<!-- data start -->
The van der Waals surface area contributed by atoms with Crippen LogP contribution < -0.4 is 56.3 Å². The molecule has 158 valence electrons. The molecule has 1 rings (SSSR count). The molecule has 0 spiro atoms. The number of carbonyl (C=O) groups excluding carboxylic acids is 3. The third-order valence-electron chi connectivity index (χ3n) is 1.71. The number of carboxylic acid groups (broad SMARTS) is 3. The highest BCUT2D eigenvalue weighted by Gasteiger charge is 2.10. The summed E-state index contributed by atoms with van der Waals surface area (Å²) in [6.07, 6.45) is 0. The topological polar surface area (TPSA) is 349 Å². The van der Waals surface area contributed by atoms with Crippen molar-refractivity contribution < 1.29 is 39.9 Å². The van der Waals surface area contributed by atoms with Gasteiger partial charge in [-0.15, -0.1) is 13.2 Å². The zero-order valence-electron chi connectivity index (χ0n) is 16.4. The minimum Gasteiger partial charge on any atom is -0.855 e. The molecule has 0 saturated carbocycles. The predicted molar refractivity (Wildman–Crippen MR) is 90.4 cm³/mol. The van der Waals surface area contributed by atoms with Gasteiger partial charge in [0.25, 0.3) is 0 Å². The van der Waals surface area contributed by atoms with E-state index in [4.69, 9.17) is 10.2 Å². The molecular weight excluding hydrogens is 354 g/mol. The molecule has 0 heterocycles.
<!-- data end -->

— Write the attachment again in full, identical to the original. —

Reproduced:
The van der Waals surface area contributed by atoms with Crippen LogP contribution < -0.4 is 56.3 Å². The molecule has 158 valence electrons. The molecule has 1 rings (SSSR count). The molecule has 0 spiro atoms. The number of carbonyl (C=O) groups excluding carboxylic acids is 3. The third-order valence-electron chi connectivity index (χ3n) is 1.71. The number of carboxylic acid groups (broad SMARTS) is 3. The highest BCUT2D eigenvalue weighted by Gasteiger charge is 2.10. The summed E-state index contributed by atoms with van der Waals surface area (Å²) in [6.07, 6.45) is 0. The topological polar surface area (TPSA) is 349 Å². The van der Waals surface area contributed by atoms with Crippen molar-refractivity contribution < 1.29 is 39.9 Å². The van der Waals surface area contributed by atoms with Gasteiger partial charge in [-0.15, -0.1) is 13.2 Å². The zero-order valence-electron chi connectivity index (χ0n) is 16.4. The minimum Gasteiger partial charge on any atom is -0.855 e. The molecule has 0 saturated carbocycles. The predicted molar refractivity (Wildman–Crippen MR) is 90.4 cm³/mol. The van der Waals surface area contributed by atoms with Gasteiger partial charge in [0.25, 0.3) is 0 Å². The van der Waals surface area contributed by atoms with E-state index in [4.69, 9.17) is 10.2 Å². The molecular weight excluding hydrogens is 354 g/mol. The molecule has 0 heterocycles.